Saharonim Detention Center
Hearings on the new amendment to the Law to Prevent Infiltration continued in the Knesset’s Internal Affairs Committee this week as the committee prepares to submit the fast-tracked legislation to the Knesset for second and third readings next week. On Tuesday (November 26), Knesset Legal Advisor Eyal Yinon submitted his advisory opinion in which he warned that the new amendment raises serious constitutional issues, especially in light of the September 16 High Court of Justice decision to strike down the previous amendment to the law as unconstitutional.
The government is moving with extraordinary swiftness to pass the bill before the expiration of the 90-day period set by the Court by which asylum seekers detained under the overturned amendment must be released.
Attorney Yinon’s advisory opinion highlights several problems with the new bill:
- Regarding the bill’s requirement that newly arrived illegal immigrants be imprisoned for one year, Yinon clarified that although this period is shorter than the three year period voided by the High Court of Justice, several of the justices opined that any prolonged detention used as a means of deterrence is improper, and that imprisoning people who cannot be deported is unconstitutional. Yinon also raised the question of whether there is in fact a need for such powerful deterrence methods given that the number of “infiltrators” currently arriving in Israel is near zero.
- Regarding the “open” facility, Yinon pointed out that there will be only 3,500 slots in the facility while there are tens of thousands of “infiltrators” in Israel. Accordingly, individuals’ rights stand to be violated in a discriminatory and selective manner without justification. Moreover, the facility’s remote location and management by the Israel Prisons Services, whose disciplinary measures and operational imperatives are similar to those employed in prisons, are likely result in the facility being run as a de facto prison. He warned that calling the facility “open” is insufficient; to pass scrutiny there must be a real difference between the “open facility” and an ordinary detention center.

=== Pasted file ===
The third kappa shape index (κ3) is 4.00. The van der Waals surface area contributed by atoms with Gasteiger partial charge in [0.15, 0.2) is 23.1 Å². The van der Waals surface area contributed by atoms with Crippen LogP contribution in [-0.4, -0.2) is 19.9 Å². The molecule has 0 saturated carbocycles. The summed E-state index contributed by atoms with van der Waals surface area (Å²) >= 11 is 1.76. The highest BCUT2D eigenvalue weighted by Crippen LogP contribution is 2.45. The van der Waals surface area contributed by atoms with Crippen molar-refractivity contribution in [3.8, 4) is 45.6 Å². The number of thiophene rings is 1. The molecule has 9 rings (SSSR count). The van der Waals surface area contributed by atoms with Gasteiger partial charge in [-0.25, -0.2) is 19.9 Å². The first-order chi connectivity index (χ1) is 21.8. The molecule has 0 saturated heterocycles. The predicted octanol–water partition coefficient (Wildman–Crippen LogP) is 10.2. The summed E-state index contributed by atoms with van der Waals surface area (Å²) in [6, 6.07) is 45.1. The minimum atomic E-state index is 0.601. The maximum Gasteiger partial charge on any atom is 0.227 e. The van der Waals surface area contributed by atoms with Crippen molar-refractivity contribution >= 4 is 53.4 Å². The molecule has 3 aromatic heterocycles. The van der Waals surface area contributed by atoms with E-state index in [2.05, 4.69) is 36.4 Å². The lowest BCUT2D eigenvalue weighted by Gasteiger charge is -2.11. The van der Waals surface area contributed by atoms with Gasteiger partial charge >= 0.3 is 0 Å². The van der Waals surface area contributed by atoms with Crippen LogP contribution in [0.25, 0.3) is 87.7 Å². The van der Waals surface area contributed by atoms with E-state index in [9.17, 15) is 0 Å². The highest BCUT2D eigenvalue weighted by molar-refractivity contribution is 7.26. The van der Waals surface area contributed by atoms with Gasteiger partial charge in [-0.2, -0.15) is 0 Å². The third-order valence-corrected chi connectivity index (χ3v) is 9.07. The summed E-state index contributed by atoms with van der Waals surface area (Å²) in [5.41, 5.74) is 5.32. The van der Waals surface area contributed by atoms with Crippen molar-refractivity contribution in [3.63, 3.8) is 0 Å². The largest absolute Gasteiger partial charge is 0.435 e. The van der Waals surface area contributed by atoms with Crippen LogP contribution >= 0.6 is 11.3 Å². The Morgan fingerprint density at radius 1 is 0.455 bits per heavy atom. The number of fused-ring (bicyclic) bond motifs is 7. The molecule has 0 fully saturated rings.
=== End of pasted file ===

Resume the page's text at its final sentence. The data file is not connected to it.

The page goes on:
Attorney Oded Feller, Director of Citizenship and Residency Program at the Association for Civil Rights in Israel (ACRI): “the Legal Advisor’s wording was careful, but the conclusion from his opinion is clear. The bill raises serious constitutional difficulties and contradicts the majority opinion of the High Court Justices. The facility, which will detain asylum seekers indefinitely, is a prison for all intents and purposes. The bill deals with the imprisonment of a few thousand individuals among the tens of thousands of asylum seekers. It does not deal with the breadth of the phenomenon and does not provide a solution to the plight of the asylum seekers and Israeli residents of disadvantaged neighborhoods. The government must withdraw this bill and consider, in accordance with the guidance of the Court, calmly and intelligently legislating humane arrangements relating to all aspects of the issue.”
The bill is expected to be brought to the plenary for second and third readings on Wednesday, December 4, 2013.